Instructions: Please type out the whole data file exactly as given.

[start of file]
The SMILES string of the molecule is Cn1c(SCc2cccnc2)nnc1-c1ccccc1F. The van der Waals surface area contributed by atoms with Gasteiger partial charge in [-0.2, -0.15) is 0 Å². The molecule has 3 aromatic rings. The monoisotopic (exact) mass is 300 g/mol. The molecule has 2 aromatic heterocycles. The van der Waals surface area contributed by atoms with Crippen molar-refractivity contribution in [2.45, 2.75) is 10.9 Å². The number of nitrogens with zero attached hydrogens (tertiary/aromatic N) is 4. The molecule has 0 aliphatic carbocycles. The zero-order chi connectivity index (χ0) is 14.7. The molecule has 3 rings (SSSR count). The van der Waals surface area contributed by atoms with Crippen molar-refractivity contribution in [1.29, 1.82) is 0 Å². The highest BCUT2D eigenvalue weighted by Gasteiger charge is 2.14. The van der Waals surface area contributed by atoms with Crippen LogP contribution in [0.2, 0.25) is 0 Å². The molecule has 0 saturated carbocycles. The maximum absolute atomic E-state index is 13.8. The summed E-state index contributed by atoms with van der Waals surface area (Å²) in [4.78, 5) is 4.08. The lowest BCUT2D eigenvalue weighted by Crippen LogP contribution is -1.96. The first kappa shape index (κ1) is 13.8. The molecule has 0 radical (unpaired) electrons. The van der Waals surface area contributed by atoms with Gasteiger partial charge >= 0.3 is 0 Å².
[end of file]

The SMILES string of the molecule is Cn1c(SCc2cccnc2)nnc1-c1ccccc1F. The van der Waals surface area contributed by atoms with Gasteiger partial charge in [-0.2, -0.15) is 0 Å². The molecule has 3 aromatic rings. The monoisotopic (exact) mass is 300 g/mol. The molecule has 2 aromatic heterocycles. The van der Waals surface area contributed by atoms with Crippen molar-refractivity contribution in [2.45, 2.75) is 10.9 Å². The number of nitrogens with zero attached hydrogens (tertiary/aromatic N) is 4. The molecule has 0 aliphatic carbocycles. The zero-order chi connectivity index (χ0) is 14.7. The molecule has 3 rings (SSSR count). The van der Waals surface area contributed by atoms with Crippen molar-refractivity contribution in [1.29, 1.82) is 0 Å². The highest BCUT2D eigenvalue weighted by Gasteiger charge is 2.14. The van der Waals surface area contributed by atoms with Crippen LogP contribution in [0.2, 0.25) is 0 Å². The molecule has 0 saturated carbocycles. The maximum absolute atomic E-state index is 13.8. The summed E-state index contributed by atoms with van der Waals surface area (Å²) in [4.78, 5) is 4.08. The lowest BCUT2D eigenvalue weighted by Crippen LogP contribution is -1.96. The first kappa shape index (κ1) is 13.8. The molecule has 0 radical (unpaired) electrons. The van der Waals surface area contributed by atoms with Gasteiger partial charge >= 0.3 is 0 Å².